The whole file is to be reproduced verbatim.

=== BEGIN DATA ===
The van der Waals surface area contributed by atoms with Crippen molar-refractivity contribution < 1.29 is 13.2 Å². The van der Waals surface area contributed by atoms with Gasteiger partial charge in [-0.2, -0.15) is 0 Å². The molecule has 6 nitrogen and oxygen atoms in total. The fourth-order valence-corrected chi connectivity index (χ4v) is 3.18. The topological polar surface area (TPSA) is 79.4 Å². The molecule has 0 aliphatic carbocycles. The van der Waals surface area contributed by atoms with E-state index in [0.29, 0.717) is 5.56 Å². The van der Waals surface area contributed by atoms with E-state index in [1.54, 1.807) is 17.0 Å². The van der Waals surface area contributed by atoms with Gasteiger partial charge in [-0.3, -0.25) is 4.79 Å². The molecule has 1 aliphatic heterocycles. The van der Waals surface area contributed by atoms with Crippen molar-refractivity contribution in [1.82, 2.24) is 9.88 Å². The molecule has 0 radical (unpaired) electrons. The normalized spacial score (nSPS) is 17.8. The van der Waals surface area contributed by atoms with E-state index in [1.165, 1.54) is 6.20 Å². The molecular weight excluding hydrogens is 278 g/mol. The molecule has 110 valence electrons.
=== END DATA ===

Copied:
The van der Waals surface area contributed by atoms with Crippen molar-refractivity contribution < 1.29 is 13.2 Å². The van der Waals surface area contributed by atoms with Gasteiger partial charge in [-0.2, -0.15) is 0 Å². The molecule has 6 nitrogen and oxygen atoms in total. The fourth-order valence-corrected chi connectivity index (χ4v) is 3.18. The topological polar surface area (TPSA) is 79.4 Å². The molecule has 0 aliphatic carbocycles. The van der Waals surface area contributed by atoms with E-state index in [0.29, 0.717) is 5.56 Å². The van der Waals surface area contributed by atoms with E-state index in [1.54, 1.807) is 17.0 Å². The van der Waals surface area contributed by atoms with Gasteiger partial charge in [-0.3, -0.25) is 4.79 Å². The molecule has 1 aliphatic heterocycles. The van der Waals surface area contributed by atoms with Crippen molar-refractivity contribution in [1.82, 2.24) is 9.88 Å². The molecule has 0 radical (unpaired) electrons. The normalized spacial score (nSPS) is 17.8. The van der Waals surface area contributed by atoms with E-state index in [1.165, 1.54) is 6.20 Å². The molecular weight excluding hydrogens is 278 g/mol. The molecule has 110 valence electrons.